Read the briefing materials for attendees here.

The IESBA announced in June 2022 its commitment to take timely action to develop fit-for-purpose, globally applicable ethics and independence standards as a critical part of the infrastructure needed to support transparent, relevant, and trustworthy sustainability reporting and assurance. Importantly, this strategic commitment sets up the IESBA’s ethics and independence standards as the third pillar to trustworthy sustainability reporting and assurance, alongside the standards being developed by the International Sustainability Standards Board (ISSB) and the International Auditing and Assurance Standards Board (IAASB).  

In December 2022, the IESBA approved two new standard-setting projects that will develop profession-agnostic ethics and independence standards for sustainability reporting and assurance and on the related topic of “use of experts.”


The IESBA December 2022 Sustainability Work Update

IESBA's December 2022 Update on Sustainability provides an overview of the sustainability-related decisions made by the Board at it's December 2022 meeting and how those decisions will shape the Board's work in 2023 and beyond.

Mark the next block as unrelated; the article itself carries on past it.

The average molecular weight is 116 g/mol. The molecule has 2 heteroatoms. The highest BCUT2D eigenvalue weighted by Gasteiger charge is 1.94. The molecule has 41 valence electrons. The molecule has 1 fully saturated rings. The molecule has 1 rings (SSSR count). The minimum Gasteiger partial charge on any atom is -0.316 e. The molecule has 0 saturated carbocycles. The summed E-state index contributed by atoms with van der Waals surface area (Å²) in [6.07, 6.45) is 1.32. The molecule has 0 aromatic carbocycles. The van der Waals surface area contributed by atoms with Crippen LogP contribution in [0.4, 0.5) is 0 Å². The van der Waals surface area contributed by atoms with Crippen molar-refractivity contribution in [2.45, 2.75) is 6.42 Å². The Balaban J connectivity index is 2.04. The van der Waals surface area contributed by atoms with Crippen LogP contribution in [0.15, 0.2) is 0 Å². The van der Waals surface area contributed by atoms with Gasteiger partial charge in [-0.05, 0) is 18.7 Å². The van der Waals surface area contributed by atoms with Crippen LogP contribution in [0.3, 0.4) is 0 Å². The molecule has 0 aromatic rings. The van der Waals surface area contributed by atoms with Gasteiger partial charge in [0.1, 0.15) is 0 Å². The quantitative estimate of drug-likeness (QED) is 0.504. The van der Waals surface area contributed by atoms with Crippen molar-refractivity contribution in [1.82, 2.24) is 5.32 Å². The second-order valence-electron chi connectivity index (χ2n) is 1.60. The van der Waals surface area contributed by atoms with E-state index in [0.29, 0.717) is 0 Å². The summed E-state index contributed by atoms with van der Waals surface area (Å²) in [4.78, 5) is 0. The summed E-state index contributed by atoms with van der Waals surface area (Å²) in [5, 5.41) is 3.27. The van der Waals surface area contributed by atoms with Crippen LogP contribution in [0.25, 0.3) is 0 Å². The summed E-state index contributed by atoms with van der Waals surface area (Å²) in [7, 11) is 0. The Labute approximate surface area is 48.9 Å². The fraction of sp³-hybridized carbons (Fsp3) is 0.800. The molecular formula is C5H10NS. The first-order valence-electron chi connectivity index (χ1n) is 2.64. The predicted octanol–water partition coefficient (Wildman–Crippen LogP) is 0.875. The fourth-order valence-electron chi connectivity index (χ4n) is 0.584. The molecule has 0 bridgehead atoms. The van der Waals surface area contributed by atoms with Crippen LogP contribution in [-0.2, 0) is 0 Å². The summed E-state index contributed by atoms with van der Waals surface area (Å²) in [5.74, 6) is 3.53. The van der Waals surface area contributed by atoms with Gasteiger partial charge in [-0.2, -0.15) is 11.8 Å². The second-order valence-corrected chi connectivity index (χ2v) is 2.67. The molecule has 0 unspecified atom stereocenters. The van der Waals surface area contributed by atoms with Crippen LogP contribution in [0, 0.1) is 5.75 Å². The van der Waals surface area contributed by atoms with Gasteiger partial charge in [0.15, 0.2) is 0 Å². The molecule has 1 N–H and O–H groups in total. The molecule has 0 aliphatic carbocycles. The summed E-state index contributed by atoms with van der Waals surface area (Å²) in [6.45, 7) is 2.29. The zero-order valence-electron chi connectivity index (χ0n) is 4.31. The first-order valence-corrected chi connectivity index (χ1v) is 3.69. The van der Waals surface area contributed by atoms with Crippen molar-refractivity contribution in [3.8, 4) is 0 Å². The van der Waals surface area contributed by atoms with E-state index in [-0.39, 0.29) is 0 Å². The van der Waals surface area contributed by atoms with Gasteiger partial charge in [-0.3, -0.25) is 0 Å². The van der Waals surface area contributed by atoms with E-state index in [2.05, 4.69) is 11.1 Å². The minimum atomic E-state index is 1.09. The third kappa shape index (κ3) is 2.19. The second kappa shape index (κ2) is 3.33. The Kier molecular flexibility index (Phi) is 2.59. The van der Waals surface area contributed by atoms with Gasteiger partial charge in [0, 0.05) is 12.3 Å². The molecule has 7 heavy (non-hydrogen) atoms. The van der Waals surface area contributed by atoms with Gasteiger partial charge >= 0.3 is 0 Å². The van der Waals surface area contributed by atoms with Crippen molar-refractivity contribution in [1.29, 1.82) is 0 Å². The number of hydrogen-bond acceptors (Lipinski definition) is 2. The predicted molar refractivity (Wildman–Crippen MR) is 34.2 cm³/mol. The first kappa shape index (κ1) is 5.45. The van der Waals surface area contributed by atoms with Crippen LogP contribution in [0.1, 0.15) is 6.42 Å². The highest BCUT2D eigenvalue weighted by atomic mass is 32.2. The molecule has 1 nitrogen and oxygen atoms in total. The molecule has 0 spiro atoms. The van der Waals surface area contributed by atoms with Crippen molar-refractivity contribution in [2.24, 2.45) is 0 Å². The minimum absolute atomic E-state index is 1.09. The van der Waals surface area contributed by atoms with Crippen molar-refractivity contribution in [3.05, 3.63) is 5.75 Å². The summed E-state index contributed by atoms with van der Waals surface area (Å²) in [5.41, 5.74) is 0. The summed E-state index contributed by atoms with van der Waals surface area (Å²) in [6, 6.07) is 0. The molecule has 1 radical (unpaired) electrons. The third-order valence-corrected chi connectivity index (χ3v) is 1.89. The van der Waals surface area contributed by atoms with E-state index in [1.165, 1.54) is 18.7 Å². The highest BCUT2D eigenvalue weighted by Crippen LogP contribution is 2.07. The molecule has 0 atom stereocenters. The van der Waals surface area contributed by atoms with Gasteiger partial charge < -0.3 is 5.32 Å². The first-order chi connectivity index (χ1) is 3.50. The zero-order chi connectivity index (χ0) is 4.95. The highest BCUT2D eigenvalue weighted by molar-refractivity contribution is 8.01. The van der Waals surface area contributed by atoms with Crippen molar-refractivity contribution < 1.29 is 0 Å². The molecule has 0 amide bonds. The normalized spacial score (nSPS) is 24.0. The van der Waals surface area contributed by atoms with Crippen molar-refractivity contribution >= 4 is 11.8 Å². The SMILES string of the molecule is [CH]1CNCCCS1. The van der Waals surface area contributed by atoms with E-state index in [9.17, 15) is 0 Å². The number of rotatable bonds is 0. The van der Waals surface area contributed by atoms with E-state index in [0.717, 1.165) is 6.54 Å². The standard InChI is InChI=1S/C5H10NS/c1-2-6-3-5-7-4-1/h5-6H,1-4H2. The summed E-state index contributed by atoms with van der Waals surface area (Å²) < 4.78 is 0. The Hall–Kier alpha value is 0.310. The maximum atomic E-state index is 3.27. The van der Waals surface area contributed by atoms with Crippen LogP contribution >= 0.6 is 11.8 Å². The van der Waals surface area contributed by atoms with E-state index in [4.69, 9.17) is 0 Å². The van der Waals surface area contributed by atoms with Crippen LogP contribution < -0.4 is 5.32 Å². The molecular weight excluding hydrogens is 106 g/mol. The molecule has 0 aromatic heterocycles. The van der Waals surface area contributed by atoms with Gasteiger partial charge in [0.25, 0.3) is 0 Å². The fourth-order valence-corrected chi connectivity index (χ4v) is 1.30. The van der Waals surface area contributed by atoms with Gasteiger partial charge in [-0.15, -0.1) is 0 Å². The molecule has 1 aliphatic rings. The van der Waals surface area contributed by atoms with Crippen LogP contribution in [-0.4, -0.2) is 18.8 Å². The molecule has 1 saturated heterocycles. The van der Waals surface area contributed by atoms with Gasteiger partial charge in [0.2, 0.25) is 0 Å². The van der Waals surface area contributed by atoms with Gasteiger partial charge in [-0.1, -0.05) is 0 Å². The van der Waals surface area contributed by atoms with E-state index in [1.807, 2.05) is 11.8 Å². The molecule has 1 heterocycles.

On December 2, 2022, the Board unanimously approved two new projects that will deliver the following:

Sustainability Project (Click HERE to visit the project page)

  • Profession-agnostic independence standards for use by all sustainability assurance practitioners
  • Specific ethics provisions relevant to sustainability reporting and assurance 

Experts Project (Click HERE to visit the project page)

  • Specific ethics and independence provisions addressing the use of experts by organizations as well as in the context of audit and assurance engagements (including sustainability assurance) 

New: Ethics Considerations in Sustainability Reporting: Including Guidance to Address Concerns About Greenwashing

The IESBA is committed to being part of the rapidly progressing developments regarding sustainability reporting and assurance and providing timely responses to ethics and independence-related concerns.